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I think I'm pretty alone in thinking yesterday's speech was not that fantastic. But I do agree,he's made the right decision on borrowing.

You, you are probably pretty alone on this side of the fence. I thought he was excellent yesterday.

Safe he may be but is he dry?

Well done again George.

You were brilliant mate!

Yesterday's speech was very good.
However, he must follow this up with a well-defined policy of what he would now do if he were Chancellor. Time and again he is asked about what the Conservative party would now do and his replies are weak to the point of evasiveness.
There is much that needs to be cut. Mr Osborne must summon up the courage to say so and then specify what "grands projets" and wasteful expenditure he would cancel and reign in.

I should jolly well think he is safe; he has done everything to accomodate those of us on the right who wanted a more robust approach and it would be churlish not to offer immediate, public support in return. He has been principled, robust and dynamic. It is partly due to the strength and passion with which he exposed Labour's incompetence that it is now, once again, on the ropes.

I know this is rich coming from me - nervous and eccentric and too ready to carp - but we must for heaven's sake stick together now. Any sort of Conservative government is better than the current socialist shower. I'd even vote for Ken Clarke if it meant finishing with Gordon Brown. At last our wallets are speaking again, and henceforward they will be solid for Osborne.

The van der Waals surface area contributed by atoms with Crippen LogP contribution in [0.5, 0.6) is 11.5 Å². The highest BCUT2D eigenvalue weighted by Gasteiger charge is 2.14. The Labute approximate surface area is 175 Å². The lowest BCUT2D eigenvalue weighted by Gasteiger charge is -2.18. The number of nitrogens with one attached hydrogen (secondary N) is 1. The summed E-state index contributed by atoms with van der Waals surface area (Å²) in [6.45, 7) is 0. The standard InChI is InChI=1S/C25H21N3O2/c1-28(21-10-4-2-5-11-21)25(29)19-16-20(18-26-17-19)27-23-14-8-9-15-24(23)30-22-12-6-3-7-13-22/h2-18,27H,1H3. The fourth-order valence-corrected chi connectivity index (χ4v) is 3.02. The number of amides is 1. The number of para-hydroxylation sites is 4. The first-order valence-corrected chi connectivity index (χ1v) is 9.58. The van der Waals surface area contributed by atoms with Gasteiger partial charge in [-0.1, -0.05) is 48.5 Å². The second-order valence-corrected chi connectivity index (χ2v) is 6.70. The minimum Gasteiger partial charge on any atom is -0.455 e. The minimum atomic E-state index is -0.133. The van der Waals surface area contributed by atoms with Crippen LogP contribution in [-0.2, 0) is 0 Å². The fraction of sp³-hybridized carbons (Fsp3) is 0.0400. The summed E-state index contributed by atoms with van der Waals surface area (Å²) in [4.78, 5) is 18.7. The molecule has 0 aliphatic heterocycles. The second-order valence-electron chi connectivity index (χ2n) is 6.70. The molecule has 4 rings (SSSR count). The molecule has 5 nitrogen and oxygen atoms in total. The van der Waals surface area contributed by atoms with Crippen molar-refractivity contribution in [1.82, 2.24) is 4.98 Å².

Safe as houses...

I really hope so. Also I hope he has removed himself from the non-Treasury work but I have seen no one appointed in his place for the Campaign nor a new party Chairman.

George has bought himself some time but will he use it wisely? David Cameron now needs to act and find others to do the non-Treasury work.

For me, he comes across as someone who is doubted but always proves his critics wrong in the end.

I thought George Osborne's speech was very good (but he needs to slow down just a little bit). What fascinated me was Brown's body language, and his facial expressions, which were plain weird, and a little scary.

Darling's response to Osborne was very weak, and Harman and Yvette Cooper looked none too comfortable either.

Which tax cuts would he reverse?
The reduction in income tax for the cast majority of people in the country? The lower VAT? The improved regime for businesses welcomed by the FSB?